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Compound pendulum (momemt of inertia)

A compound pendulum is a body formed from an assembly of particles or continuous shapes that rotates rigidly around a pivot. Its moments of inertia is the ... more

Compound pendulum ( ordinary frequency )

A compound pendulum is a body formed from an assembly of particles or continuous shapes that rotates rigidly around a pivot. Its moments of inertia is the ... more

Radius of oscillation of a Simple Pendulum

A pendulum is a weight suspended from a pivot (massive bob), so that it can swing freely.The length of the ideal simple pendulum is the distance from the ... more

Torque of Compound pendulum

A compound pendulum (or physical pendulum) is one where the rod is not massless, and may have extended size; that is, an arbitrarily shaped rigid body ... more

Conical pendulum

A conical pendulum is a weight (or bob) fixed on the end of a string (or rod) suspended from a pivot. Its construction is similar to an ordinary pendulum; ... more

Simple Pendulum (Period)

Simple Pendulum is a mass (or bob) on the end of a weightless string, which, when initially displaced, will swing back and forth under the influence of ... more

Torsional Pendulum (Period)

Torsion balances, torsion pendulums and balance wheels are examples of torsional harmonic oscillators that can oscillate with a rotational motion about the ... more

Period of Precession - (Torque-induced - Classical Newtonian)

Precession is a change in the orientation of the rotational axis of a rotating body. In an appropriate reference frame it can be defined as a change in the ... more

Shaft bending moment due to yaw (2-bladed rotor)

The shaft bending moment due to yaw depends on the blades of the rotor. In this case the rotor has 2 blades

... more

Arbitrary-amplitude period of pendulum

A pendulum is a body suspended from a fixed support so that it swings freely back and forth under the influence of gravity. A so-called “simple ... more

Angular Acceleration

Torque, moment, or moment of force is the tendency of a force to rotate an object about an axis, fulcrum, or pivot.
Moment of inertia is the mass ... more

Gravity measurement with seconds pendulum (Kater's pendulum))

A seconds pendulum is a pendulum whose period is precisely two seconds; one second for a swing in one direction and one second for the return swing, a ... more

Blade root bending moment load due to yaw

The blade root bending moment due to the wind turbine yaw operation. The yaw rate can be calculated for passive yaw, or is defined by the design for active ... more

Precession - (Torque-induced - Classical Newtonian)

Precession is a change in the orientation of the rotational axis of a rotating body. In an appropriate reference frame it can be defined as a change in the ... more

Parallel axis theorem ( at mass moment of inertia)

Parallel axis theorem ( Huygens –Steiner theorem) , can be used to determine the mass moment of inertia or the second moment of area of a rigid body about ... more

Worksheet 306

Calculate the force the biceps muscle must exert to hold the forearm and its load as shown in the figure below, and compare this force with the weight of the forearm plus its load. You may take the data in the figure to be accurate to three significant figures.


(a) The figure shows the forearm of a person holding a book. The biceps exert a force FB to support the weight of the forearm and the book. The triceps are assumed to be relaxed. (b) Here, you can view an approximately equivalent mechanical system with the pivot at the elbow joint

Strategy

There are four forces acting on the forearm and its load (the system of interest). The magnitude of the force of the biceps is FB, that of the elbow joint is FE, that of the weights of the forearm is wa , and its load is wb. Two of these are unknown FB, so that the first condition for equilibrium cannot by itself yield FB . But if we use the second condition and choose the pivot to be at the elbow, then the torque due to FE is zero, and the only unknown becomes FB .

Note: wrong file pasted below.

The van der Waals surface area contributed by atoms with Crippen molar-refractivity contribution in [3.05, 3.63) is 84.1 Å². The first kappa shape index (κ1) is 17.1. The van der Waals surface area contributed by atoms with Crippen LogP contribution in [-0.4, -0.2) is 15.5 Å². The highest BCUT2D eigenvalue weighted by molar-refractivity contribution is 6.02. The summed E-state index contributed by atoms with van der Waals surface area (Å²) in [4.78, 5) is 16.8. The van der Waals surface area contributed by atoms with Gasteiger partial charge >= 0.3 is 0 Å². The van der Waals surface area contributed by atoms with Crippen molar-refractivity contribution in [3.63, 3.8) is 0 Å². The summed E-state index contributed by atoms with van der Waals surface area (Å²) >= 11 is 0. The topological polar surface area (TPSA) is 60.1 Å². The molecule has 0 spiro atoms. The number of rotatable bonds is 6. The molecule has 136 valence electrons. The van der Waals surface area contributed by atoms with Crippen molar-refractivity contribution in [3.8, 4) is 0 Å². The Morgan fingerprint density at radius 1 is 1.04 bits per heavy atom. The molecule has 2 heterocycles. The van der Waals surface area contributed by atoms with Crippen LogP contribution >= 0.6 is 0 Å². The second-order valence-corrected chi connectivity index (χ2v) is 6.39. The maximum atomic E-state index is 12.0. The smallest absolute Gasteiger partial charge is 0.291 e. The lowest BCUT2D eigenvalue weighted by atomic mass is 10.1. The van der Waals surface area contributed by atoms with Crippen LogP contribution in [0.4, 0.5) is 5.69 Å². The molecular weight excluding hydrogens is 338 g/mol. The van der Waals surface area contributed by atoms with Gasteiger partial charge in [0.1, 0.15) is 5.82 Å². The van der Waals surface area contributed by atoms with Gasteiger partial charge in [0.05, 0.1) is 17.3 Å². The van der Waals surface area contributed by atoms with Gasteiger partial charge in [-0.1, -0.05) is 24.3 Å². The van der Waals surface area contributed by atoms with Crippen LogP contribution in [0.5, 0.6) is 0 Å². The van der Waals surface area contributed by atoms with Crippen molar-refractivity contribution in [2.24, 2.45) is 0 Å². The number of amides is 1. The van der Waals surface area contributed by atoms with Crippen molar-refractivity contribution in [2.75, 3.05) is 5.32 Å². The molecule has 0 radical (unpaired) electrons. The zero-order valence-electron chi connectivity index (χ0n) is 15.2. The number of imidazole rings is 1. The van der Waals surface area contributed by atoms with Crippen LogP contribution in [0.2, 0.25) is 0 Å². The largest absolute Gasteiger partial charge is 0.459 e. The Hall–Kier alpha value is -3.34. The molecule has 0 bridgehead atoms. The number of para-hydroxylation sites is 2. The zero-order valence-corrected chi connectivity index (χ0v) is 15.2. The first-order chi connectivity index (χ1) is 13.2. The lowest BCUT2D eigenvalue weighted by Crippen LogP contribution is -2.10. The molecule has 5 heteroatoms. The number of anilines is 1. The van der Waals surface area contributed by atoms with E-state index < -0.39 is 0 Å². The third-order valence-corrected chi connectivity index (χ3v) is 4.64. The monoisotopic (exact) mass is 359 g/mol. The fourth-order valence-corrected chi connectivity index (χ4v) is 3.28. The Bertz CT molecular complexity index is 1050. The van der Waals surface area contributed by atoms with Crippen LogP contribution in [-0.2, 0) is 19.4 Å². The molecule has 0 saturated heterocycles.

Solution

The torques created by the weights are clockwise relative to the pivot, while the torque created by the biceps is counterclockwise; thus, the second condition for equilibrium (net τ = 0) becomes

Force (Newton's second law)
Torque
Force (Newton's second law)
Torque

Note that sin θ = 1 for all forces, since θ = 90º for all forces. This equation can easily be solved for FB in terms of known quantities,yielding. Entering the known values gives

Mechanical equilibrium - 3=3 Torque example

which yields

Torque
Addition

Now, the combined weight of the arm and its load is known, so that the ratio of the force exerted by the biceps to the total weight is

Division

Discussion

This means that the biceps muscle is exerting a force 7.38 times the weight supported.

Reference : OpenStax College,College Physics. OpenStax College. 21 June 2012.
http://openstaxcollege.org/textbooks/college-physics
Creative Commons License : http://creativecommons.org/licenses/by/3.0/

Simple Harmonic Motion - time period

In mechanics and physics, simple harmonic motion is a type of periodic motion where the restoring force is directly proportional to the displacement. It ... more

Worksheet 302

In the wheelbarrow of the following figure the load has a perpendicular lever arm of 7.50 cm, while the hands have a perpendicular lever arm of 1.02 m.(a) What upward force must you exert to support the wheelbarrow and its load if their combined mass is 45.0 kg? (b) What force does the wheelbarrow exert on the ground?


(a) In the case of the wheelbarrow, the output force or load is between the pivot and the input force. The pivot is the wheel’s axle. Here, the output force is greater than the input force. Thus, a wheelbarrow enables you to lift much heavier loads than you could with your body alone. (b) In the case of the shovel, the input force is between the pivot and the load, but the input lever arm is shorter than the output lever arm. The pivot is at the handle held by the right hand. Here, the output force (supporting the shovel’s load) is less than the input force (from the hand nearest the load), because the input is exerted closer to the pivot than is the output.